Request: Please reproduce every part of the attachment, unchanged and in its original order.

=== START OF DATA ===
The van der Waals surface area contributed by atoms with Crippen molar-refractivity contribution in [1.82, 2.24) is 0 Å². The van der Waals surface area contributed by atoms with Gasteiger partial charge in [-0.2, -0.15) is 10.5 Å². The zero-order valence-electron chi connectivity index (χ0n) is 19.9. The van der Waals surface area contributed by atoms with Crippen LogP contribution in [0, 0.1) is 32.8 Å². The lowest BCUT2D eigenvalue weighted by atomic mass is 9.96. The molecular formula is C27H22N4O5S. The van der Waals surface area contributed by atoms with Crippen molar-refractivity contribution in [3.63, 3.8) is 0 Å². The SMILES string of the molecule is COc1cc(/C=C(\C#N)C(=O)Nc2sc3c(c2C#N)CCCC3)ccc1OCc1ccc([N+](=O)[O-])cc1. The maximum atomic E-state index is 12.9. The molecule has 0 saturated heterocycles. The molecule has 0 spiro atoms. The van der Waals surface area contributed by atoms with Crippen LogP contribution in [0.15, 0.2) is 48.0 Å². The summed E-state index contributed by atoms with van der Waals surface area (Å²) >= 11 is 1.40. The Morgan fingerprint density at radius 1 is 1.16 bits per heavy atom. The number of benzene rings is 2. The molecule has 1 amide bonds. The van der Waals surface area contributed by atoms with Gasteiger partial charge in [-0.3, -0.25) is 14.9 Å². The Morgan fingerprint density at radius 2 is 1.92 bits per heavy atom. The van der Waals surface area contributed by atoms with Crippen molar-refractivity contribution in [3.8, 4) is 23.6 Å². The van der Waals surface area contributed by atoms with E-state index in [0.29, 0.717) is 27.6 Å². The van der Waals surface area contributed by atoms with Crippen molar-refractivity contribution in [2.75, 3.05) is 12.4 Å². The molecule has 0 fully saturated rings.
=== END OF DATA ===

The van der Waals surface area contributed by atoms with Crippen molar-refractivity contribution in [1.82, 2.24) is 0 Å². The van der Waals surface area contributed by atoms with Gasteiger partial charge in [-0.2, -0.15) is 10.5 Å². The zero-order valence-electron chi connectivity index (χ0n) is 19.9. The van der Waals surface area contributed by atoms with Crippen LogP contribution in [0, 0.1) is 32.8 Å². The lowest BCUT2D eigenvalue weighted by atomic mass is 9.96. The molecular formula is C27H22N4O5S. The van der Waals surface area contributed by atoms with Crippen molar-refractivity contribution in [3.63, 3.8) is 0 Å². The SMILES string of the molecule is COc1cc(/C=C(\C#N)C(=O)Nc2sc3c(c2C#N)CCCC3)ccc1OCc1ccc([N+](=O)[O-])cc1. The maximum atomic E-state index is 12.9. The molecule has 0 saturated heterocycles. The molecule has 0 spiro atoms. The van der Waals surface area contributed by atoms with Crippen LogP contribution in [0.15, 0.2) is 48.0 Å². The summed E-state index contributed by atoms with van der Waals surface area (Å²) >= 11 is 1.40. The Morgan fingerprint density at radius 1 is 1.16 bits per heavy atom. The number of benzene rings is 2. The molecule has 1 amide bonds. The van der Waals surface area contributed by atoms with Gasteiger partial charge in [-0.3, -0.25) is 14.9 Å². The Morgan fingerprint density at radius 2 is 1.92 bits per heavy atom. The van der Waals surface area contributed by atoms with Crippen molar-refractivity contribution in [3.8, 4) is 23.6 Å². The van der Waals surface area contributed by atoms with E-state index in [0.29, 0.717) is 27.6 Å². The van der Waals surface area contributed by atoms with Crippen molar-refractivity contribution in [2.75, 3.05) is 12.4 Å². The molecule has 0 fully saturated rings.